Harnessing this mass of data and putting it in a board-level context will not only put HR on the board, but it will give HR the opportunity to carve out influence, and prove its influence.

No more navel-gazing – more like excel-gazing.

To Inherit or Not to Inherit – That is the Question

I myself am a huge proponent of finding new ways to work smarter. In today’s world, we are continuously looking for ways to improve current processes, or to create new ways for work to be done with more efficiency and higher effectiveness.

When a process feels overly complex, repetitive, or redundant, it usually is- trust your HR instincts!  Processes like these are prime candidates for reinvention. Often when I ask someone the ‘why’ behind what they are doing, their answer is along the lines of “I’m not too sure, that’s how it was done before me”. These are what I like to refer to as ‘inherited processes’. When we first inherit a task, whether it is as a result of starting a new job or you are expanding your work responsibilities, we are much more analytical and curious about our work. Once we zoom in on our day to day work we stop questioning the why and focus more on the how and what, loosing that fresh perspective. Try your best to keep this viewpoint well after the honeymoon is over!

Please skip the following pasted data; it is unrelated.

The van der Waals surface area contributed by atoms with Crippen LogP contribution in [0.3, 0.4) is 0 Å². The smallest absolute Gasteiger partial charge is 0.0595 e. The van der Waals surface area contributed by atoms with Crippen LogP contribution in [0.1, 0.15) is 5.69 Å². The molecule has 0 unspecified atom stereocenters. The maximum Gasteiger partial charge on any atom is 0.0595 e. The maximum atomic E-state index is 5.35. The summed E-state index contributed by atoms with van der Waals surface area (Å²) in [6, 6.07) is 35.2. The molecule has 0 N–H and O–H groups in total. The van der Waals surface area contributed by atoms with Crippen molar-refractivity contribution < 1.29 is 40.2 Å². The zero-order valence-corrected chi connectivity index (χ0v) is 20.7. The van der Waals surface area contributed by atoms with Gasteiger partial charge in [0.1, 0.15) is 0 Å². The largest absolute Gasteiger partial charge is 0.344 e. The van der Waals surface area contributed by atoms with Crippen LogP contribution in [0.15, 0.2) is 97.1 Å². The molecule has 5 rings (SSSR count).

Tools can be created that are effective but not efficient, managing to measure or assist the process they were designed to help with but at a cost of time or money greater than the original process- that’s not a good tool! Perhaps the tool is overly complex, tedious, or is simply seen as a make-work activity. It’s like the old adages ‘It’s only a good deal if you need it’ referring to purchasing items on sale for the sake of getting a deal, or, “If it’s not broken, don’t fix it”. These little sayings can be applied to many situations in life, including making processes at work better.

I’m sure we all have been the victim of inheriting a common problem that many small HR shops have: multiple spreadsheets to track very similar metrics- needing to update one sheet, taking that information and entering it into another sheet and so on… This process is common yet leaves ample room for human error, often feels repetitive and is easily solved. For example, the change or elimination of some of these redundant spreadsheets would save a world of time and error but nobody thought to change the process…it was inherited, learned and acted upon- no questions asked.

I challenge you to not shy away from an opportunity to revamp a process you inherited, or comment below and share an experience of your own. Try to look outside the box for alternative methods and to challenge the ‘why’ behind some of the processes you encounter that strike you as improvable. Remember, the fresh perspective you have when you enter a company fades quickly, and when we don’t ask questions or make suggestions right away we often loose these opportunities to improve. Don’t be afraid to think big picture even with the smallest of tasks; value your time and take in to account the opportunity cost not being as efficient and effective as you could!